Next Gen Stats show Bridgewater a better deep, more complete passer than Lock

Teddy Bridgewater before Broncos' final preseason game. Credit: Ron Chenoy, USA TODAY Sports.
Teddy Bridgewater before Broncos' final preseason game. Credit: Ron Chenoy, USA TODAY Sports.

The great quarterback debate is over in the Mile High City, right?

Teddy Bridgewater was named starter of the Denver Broncos by head coach Vic Fangio in the week leading up to their third and final preseason game, and some in Broncos Country were irate.

Drew Lock was drafted in the second round only two years ago. He’s been “the future” of the QB position for the last two years. He has all of the physical tools necessary to be a great gun-slinger in the NFL.

But, the truth is, Lock was not only out-played last season but also this preseason by the veteran, Bridgewater.

Yes, Lock’s 80-yard touchdown to K.J. Hamler in the first week was electrifying, but the youngster was merely mediocre outside of that this preseason.

Meanwhile, Bridgewater showed incredible pocket presence and awareness, like on the 4th-and-5 completion for 35 yards to Jerry Jeudy. The journeyman was calm and competent, communicating with Hamler at the goal line and recognizing he would be open on a touchdown. Additionally, Bridgewater was more accurate than Lock this preseason (73.3% – 67.9%), and even dating back to OTAs teammates Jerry Jeudy and Noah Fant raved about the newcomer’s ball placement and communication.

Of course, the preseason is a small sample size and against so-so competition at best.

But, if we look at 2020 numbers and into Next Gen Stats, the picture of accuracy becomes much clearer.

Next Gen Stats does this great graphic where a quarterback’s rating is broken into different parts of the field: left, middle, right as well as varying distances. And as we see here, Bridgewater was clearly a more accurate passer last year in terms of passer rating, at almost every distance. That includes the deep ball, where Lock was below league average in 2/3 sections beyond 20 yards, while Bridgewater was within league average in all three regions.

While Lock was above league average at only one section on the field (between 10-20 yards, between the hash marks), Bridgewater was above average in 5-12 sections and at average in another four of them. More simply, there’s a lot more red on Lock’s field than Bridgewater’s.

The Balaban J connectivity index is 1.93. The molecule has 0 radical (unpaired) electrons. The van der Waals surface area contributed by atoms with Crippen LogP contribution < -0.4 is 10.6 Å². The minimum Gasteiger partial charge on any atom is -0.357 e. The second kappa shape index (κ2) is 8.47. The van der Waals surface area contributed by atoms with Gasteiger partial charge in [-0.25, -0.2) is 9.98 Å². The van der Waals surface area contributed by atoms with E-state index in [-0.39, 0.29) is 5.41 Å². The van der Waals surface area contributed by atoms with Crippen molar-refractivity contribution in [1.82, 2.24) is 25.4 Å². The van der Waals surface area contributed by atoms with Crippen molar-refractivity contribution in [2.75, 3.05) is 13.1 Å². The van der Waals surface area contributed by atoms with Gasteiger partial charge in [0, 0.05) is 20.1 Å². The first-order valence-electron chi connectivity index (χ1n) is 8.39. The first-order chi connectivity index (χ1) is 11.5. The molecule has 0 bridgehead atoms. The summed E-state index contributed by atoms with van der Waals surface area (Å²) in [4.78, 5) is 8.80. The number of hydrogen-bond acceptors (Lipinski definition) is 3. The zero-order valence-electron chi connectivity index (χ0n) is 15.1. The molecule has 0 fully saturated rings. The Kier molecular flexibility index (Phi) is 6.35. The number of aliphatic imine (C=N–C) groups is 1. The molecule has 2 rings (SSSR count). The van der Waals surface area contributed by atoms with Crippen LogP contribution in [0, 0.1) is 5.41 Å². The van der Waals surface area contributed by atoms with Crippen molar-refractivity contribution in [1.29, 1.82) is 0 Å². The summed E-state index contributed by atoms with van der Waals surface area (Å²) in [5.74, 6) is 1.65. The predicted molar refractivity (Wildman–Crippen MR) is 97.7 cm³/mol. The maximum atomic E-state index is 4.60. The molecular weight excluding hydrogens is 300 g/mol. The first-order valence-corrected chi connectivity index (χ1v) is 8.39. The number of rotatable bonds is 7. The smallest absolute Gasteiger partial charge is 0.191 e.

Beyond that, the other numbers are clear. Lock was the least-accurate passer in the NFL last year (57.3 percent) while “Steady Teddy” was the fifth-best (69.1). And basically all the advanced passing metrics put Lock down in the bottom-5 of the league’s QBs last year.

What does it all mean?

Well, the 2021 Denver Broncos are built defense-first, and they need the offense to: Have better ball control, clock control and ultimately score more points than in recent years.

Bridgewater’s much better accuracy should mean longer sustained drives, giving the defense time to rest. It should also mean being able to get the ball in the hands of Denver’s bevy of playmakers like the aforementioned Jeudy, Hamler, Fant as well as Courtland Sutton.

So many drives were stopped dead in their tracks last year due to Lock either completely missing his receiver or throwing into double-coverage. There’s hope this time around the new QB will be able to hit those open receivers to move the chains, and a likelihood he can make smarter decisions with the ball, too.

That means less interceptions and an overall more effective offensive attack.

Look, Bridgewater may not be the “sexy” option compared to Lock, but he’s the quarterback who will lead the offense to more points. That will help Denver win more games.

Drew Lock brought promise of a long-term answer at quarterback, but that has all but ended with Bridgewater taking the reins of the Broncos. Lock was the most divisive figure in Broncos history since Tim Tebow; here’s hoping those Lock fans remain Broncos fans and enjoy the improved offense this year.